Over the past few years, there has been a massive feeding frenzy among broker-dealers. Financial advisor recruiters (sharks), both independent and proprietary, are always out there slowly swimming amongst the broker-dealers looking for signs. The recruiter never sleeps and must keep the cold calls flowing through his gills or he will lose his paycheck and die.
Like a Great White searching for an injured tuna, the FA recruiter is searching for an injured broker-dealer. In reality, the broker-dealer doesn't have to be actually injured, it just needs to appear injured or weakened. Once that first drop of broker-dealer blood seeps into the ocean, every shark for thousands of miles knows it. Excited over the prospect of an easy meal, the frenzy begins.
Many of you have been the target of the frenzy. For those of you who haven't, let me share with you how it works. At first it's innocent enough: a phone call or e-mail from a friendly Mr. Shark asking if you've ever considered changing broker-dealers. When pressed to find out how the shark got your number, he stammers... it is simply a miracle. He can't explain it.
After the seventh phone call of the day you start to realize something is a little fishy. By this time a friend or colleague points out an article from one of the financial trade publications. There it is, a picture of your CEO refuting unfounded rumors and touting the strength of his bleeding tuna. Before you finish the article, you notice there are four phone calls waiting for you...none from clients or prospects.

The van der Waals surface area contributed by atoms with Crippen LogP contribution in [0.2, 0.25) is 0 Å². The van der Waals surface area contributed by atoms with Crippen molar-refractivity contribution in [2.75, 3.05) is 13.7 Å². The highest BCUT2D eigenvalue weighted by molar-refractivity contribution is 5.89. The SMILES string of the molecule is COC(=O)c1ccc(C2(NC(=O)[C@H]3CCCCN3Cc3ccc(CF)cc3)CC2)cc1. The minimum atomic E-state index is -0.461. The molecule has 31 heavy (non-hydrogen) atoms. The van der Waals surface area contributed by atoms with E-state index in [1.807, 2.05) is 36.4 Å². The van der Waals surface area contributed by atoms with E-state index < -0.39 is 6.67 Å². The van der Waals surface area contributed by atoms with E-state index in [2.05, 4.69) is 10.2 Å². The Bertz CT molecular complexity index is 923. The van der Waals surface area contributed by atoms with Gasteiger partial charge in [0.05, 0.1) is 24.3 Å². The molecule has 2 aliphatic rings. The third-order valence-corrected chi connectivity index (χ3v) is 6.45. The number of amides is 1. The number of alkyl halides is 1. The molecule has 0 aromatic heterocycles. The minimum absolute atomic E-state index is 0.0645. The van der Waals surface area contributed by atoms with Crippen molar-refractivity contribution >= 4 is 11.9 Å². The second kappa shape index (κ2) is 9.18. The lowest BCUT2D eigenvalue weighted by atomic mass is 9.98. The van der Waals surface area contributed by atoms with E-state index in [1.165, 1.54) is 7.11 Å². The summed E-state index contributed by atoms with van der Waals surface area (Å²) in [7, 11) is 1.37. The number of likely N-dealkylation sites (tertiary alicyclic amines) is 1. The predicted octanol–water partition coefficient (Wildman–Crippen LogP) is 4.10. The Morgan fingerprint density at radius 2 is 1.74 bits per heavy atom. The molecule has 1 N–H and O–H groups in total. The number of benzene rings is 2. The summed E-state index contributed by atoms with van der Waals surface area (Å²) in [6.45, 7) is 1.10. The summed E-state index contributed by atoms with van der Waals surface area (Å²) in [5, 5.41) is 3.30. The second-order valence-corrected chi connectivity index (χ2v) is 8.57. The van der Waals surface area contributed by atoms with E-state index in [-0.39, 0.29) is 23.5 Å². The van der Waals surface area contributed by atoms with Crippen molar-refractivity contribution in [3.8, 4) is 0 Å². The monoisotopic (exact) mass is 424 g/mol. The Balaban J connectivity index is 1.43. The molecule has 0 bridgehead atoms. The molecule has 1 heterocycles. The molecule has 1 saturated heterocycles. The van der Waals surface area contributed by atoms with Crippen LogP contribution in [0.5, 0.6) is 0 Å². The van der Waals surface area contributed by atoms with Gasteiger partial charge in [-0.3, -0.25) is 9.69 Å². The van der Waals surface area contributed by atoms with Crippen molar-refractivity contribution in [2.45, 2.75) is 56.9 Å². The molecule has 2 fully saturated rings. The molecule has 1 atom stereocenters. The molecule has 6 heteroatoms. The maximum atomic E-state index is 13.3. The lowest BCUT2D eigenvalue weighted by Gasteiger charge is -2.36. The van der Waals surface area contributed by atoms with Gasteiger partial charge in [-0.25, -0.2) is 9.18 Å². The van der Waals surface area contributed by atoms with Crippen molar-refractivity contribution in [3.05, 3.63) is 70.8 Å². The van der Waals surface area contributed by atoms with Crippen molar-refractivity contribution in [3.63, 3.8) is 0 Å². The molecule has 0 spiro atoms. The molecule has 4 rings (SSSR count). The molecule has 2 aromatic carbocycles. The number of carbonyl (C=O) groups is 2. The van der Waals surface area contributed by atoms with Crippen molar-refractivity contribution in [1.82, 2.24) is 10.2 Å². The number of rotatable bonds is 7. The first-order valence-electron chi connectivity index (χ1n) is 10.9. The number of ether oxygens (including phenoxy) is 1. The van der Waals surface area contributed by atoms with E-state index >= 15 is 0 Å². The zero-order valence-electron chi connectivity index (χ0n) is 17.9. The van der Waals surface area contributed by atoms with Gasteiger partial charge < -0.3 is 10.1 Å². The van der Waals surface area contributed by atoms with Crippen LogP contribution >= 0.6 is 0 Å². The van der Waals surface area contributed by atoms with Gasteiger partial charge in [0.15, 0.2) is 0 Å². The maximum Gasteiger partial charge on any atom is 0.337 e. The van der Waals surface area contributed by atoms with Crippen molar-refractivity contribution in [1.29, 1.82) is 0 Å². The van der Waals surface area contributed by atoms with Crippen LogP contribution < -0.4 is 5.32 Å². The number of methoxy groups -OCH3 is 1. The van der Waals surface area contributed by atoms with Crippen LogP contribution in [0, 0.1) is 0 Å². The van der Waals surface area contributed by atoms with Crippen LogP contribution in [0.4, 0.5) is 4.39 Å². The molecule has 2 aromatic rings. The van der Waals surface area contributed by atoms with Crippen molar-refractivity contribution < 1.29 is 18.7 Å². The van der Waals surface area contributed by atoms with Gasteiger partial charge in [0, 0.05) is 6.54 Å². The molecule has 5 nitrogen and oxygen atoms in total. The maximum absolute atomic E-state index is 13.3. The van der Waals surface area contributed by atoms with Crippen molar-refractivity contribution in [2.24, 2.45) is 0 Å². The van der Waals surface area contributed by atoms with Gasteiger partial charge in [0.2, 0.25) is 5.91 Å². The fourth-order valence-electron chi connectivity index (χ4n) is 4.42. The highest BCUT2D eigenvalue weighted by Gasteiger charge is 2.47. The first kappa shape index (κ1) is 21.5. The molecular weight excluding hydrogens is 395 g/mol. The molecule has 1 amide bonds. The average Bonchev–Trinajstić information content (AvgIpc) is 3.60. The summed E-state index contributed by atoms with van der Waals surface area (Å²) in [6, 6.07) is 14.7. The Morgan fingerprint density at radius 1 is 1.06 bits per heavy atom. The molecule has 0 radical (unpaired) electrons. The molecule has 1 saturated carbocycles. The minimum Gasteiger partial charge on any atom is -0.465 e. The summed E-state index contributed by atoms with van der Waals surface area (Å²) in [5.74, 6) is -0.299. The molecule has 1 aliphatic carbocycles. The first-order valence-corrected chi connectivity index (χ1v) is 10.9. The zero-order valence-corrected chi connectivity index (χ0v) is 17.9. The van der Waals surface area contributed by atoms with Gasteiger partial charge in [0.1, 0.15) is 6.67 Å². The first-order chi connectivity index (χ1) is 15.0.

After work, while sharing a couple dozen martinis with your co-workers, you discover that Mr. Shark has called them all. Suddenly, you feel cheap and used. As you and your associates talk, one of them inevitably asks, "Do you think maybe our tuna is bleeding?"
Now that all the advisors at your firm are worried about the possibility of getting eaten, they will gladly take Mr. Shark's call. Mission accomplished.
Let me share an inside secret and run the risk of losing my merit badge: It wasn't a miracle that gave Mr. Shark your phone number. It was most likely one of several services available that broker-dealers can subscribe to. If you google "stockbroker database" you will find a bunch of these services.
You would most likely be stunned at the information most of these services provide. Home and office contact information is there. In many cases they also have your personal e-mail address. Other items I've seen include GDC, product sales breakdowns, years at firm and mortgage balances. They also tell what percentile you fall into in terms of production among your peers. If a recruiter wants to only call reps that are in the top 20 percent of their bleeding tuna, it's as easy as a few clicks on an Excel spreadsheet. I'm sure someday they will have a field telling recruiters if your belly button is an innie or an outie. For now, I'll just have to guess.
Is all this information accurate? Of course not. But enough of it is to make it worthwhile for the shark. Next time you get one of these calls, let Mr. Shark know you know the game. Tell him you're glad he called. Mention you have a son heading off to college and that you are in the process of filling out a financial-aid application. "Mr. Shark, can you help me with this? How much do I owe on my house? I can't remember." And then swim quickly away.